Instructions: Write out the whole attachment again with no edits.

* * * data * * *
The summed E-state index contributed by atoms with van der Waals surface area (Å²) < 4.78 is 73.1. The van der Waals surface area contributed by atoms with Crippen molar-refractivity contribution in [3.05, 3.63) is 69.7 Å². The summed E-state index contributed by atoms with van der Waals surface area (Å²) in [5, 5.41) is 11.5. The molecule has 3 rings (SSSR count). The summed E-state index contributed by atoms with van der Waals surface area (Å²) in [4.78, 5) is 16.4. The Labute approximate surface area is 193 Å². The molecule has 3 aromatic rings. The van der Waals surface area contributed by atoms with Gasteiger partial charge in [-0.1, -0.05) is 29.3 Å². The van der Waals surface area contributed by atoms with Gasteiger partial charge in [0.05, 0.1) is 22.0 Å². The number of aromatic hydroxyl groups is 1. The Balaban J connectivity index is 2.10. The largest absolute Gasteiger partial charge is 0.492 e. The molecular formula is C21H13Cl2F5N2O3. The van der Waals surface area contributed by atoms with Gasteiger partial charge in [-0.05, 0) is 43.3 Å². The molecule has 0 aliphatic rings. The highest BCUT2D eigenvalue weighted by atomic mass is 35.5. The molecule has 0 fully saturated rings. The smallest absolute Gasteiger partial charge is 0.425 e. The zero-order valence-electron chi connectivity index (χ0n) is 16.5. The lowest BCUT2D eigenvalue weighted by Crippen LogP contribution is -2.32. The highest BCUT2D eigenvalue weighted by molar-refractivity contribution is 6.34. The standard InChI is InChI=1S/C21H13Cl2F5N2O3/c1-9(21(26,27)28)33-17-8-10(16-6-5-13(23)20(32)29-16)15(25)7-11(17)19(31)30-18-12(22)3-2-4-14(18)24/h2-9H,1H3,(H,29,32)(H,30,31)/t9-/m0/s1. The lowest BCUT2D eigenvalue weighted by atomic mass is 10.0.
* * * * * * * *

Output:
The summed E-state index contributed by atoms with van der Waals surface area (Å²) < 4.78 is 73.1. The van der Waals surface area contributed by atoms with Crippen molar-refractivity contribution in [3.05, 3.63) is 69.7 Å². The summed E-state index contributed by atoms with van der Waals surface area (Å²) in [5, 5.41) is 11.5. The molecule has 3 rings (SSSR count). The summed E-state index contributed by atoms with van der Waals surface area (Å²) in [4.78, 5) is 16.4. The Labute approximate surface area is 193 Å². The molecule has 3 aromatic rings. The van der Waals surface area contributed by atoms with Gasteiger partial charge in [-0.1, -0.05) is 29.3 Å². The van der Waals surface area contributed by atoms with Gasteiger partial charge in [0.05, 0.1) is 22.0 Å². The number of aromatic hydroxyl groups is 1. The Balaban J connectivity index is 2.10. The largest absolute Gasteiger partial charge is 0.492 e. The molecular formula is C21H13Cl2F5N2O3. The van der Waals surface area contributed by atoms with Gasteiger partial charge in [-0.05, 0) is 43.3 Å². The molecule has 0 aliphatic rings. The highest BCUT2D eigenvalue weighted by atomic mass is 35.5. The molecule has 0 fully saturated rings. The smallest absolute Gasteiger partial charge is 0.425 e. The zero-order valence-electron chi connectivity index (χ0n) is 16.5. The lowest BCUT2D eigenvalue weighted by Crippen LogP contribution is -2.32. The highest BCUT2D eigenvalue weighted by molar-refractivity contribution is 6.34. The standard InChI is InChI=1S/C21H13Cl2F5N2O3/c1-9(21(26,27)28)33-17-8-10(16-6-5-13(23)20(32)29-16)15(25)7-11(17)19(31)30-18-12(22)3-2-4-14(18)24/h2-9H,1H3,(H,29,32)(H,30,31)/t9-/m0/s1. The lowest BCUT2D eigenvalue weighted by atomic mass is 10.0.